We are all constantly searching for something of ourselves in the music we listen to. We’re searching for something honest and true that we can pick out and point at and say, “Hey, I understand.”
The best artists, those whose names are enshrined in Cleveland, plastered on the walls of diehards, and abundant in the iTunes libraries, CD, and record collections of large swaths of the population, are those who are able to create something ephemeral and personal and turn it into something timeless and universal. The names of Dylan, Springsteen, and Young mentioned with hushed reverence because they possess that special talent for songwriting, because they can write something that people understand on a deeper level.
Each year millions of people seek to join the ranks of those elite (your humble author included). They pick up a guitar, turn three chords around, and share a feeling as best they can. For some this exercise is cathartic, for others its an attempt at celebrity, for the vast majority, however, it is simply recreation—as the chance they become the next great American songwriter is as likely as them piloting the next space shuttle.
There are a few bright young talents that rise above the noise, however, and share with the world a true, beautiful piece of art. Often, their own moment in the spotlight is fleeting, and they struggle to replicate the majesty that brought them to national attention. For others, replication is possible, but the demands of the hungry public are too much and the artist withdraws from the public eye. Then, every so often, an artist is able to capture that lightning-in-a-bottle kind of mastery more than once; able to repeat it and share with the world a slice of life that is unmistakably personal and, yet, also inclusionary.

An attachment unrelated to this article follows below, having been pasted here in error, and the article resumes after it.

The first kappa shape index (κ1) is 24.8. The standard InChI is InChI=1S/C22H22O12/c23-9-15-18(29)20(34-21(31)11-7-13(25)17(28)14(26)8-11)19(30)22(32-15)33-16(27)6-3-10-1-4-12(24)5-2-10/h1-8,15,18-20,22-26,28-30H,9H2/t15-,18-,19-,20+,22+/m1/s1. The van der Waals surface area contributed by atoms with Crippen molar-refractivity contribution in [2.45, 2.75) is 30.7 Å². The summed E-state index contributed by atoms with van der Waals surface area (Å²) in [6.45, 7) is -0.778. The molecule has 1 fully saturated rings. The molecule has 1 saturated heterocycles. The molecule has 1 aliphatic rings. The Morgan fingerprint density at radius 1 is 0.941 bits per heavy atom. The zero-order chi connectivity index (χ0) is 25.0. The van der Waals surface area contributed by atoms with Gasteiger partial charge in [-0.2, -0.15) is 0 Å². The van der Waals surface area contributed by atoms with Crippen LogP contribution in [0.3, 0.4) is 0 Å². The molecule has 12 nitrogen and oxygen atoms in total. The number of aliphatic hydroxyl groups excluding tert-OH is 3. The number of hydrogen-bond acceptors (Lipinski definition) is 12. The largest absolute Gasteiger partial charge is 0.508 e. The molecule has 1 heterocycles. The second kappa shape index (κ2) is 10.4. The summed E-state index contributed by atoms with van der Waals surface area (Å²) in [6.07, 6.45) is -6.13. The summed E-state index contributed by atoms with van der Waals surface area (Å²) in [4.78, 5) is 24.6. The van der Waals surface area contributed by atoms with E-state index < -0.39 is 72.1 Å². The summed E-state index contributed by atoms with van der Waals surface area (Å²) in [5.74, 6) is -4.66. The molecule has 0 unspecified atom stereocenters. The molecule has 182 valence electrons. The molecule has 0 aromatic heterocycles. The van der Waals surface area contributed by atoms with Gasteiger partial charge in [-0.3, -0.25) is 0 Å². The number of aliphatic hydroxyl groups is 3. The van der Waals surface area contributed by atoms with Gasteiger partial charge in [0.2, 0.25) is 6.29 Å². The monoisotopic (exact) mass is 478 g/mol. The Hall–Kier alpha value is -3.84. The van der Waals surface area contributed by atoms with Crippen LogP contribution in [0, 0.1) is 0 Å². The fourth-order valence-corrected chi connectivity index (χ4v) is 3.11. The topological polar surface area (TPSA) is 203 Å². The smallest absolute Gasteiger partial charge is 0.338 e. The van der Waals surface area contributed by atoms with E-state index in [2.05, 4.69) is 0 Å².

While the name Dawes is not (yet?) on par with artists like Dylan, Springsteen, or Young, the young band has, through three albums, been able to put forth the kind of material that embraces the qualities of music (truth, universality) that launched the careers of those legends.
Through the songwriting of singer-guitarist Taylor Goldsmith, Dawes has released a trio of albums that capture what it means to be young, to be seeking something greater than yourself, and to be apart of that something greater. Across each of the band’s albums are songs that any listener, young, old, idealist, or cynic, can hear and say, “Hey, I understand.”
This talent stretches back to the band’s debut, 2009’s North Hills. The standout single from that album, “When My Time Comes”, is a song that boldly grapples with life, death, and understanding. In it, the narrator examines what he has been presented with and even espouses Nietzschean ideals as he fights against becoming the very thing he struggles against (“You can stare into the abyss, but it’s staring right back.”). In the end, our narrator leaves off not with a resolution, but with the open-ended statement, “When my time comes,” and leaves the listener with the feeling of hope for the future that rings so true for youth or is easily recalled from youth.
On Dawes’ sophomore album, Nothing is Wrong, Goldsmith’s progression as a songwriter continues, reaching for more lofty ideals and challenging concepts. In the album’s final song, Goldsmith delivers his finest moment (a moment that was applauded by one Bob Dylan during Dawes stint as his opening band this summer; in the ballad “A Little Bit of Everything”. In this song, the listener is presented with the way the weight of the world can break a man, the way it can drag you down in old age, and how the beauty of it all can inspire something greater than one person.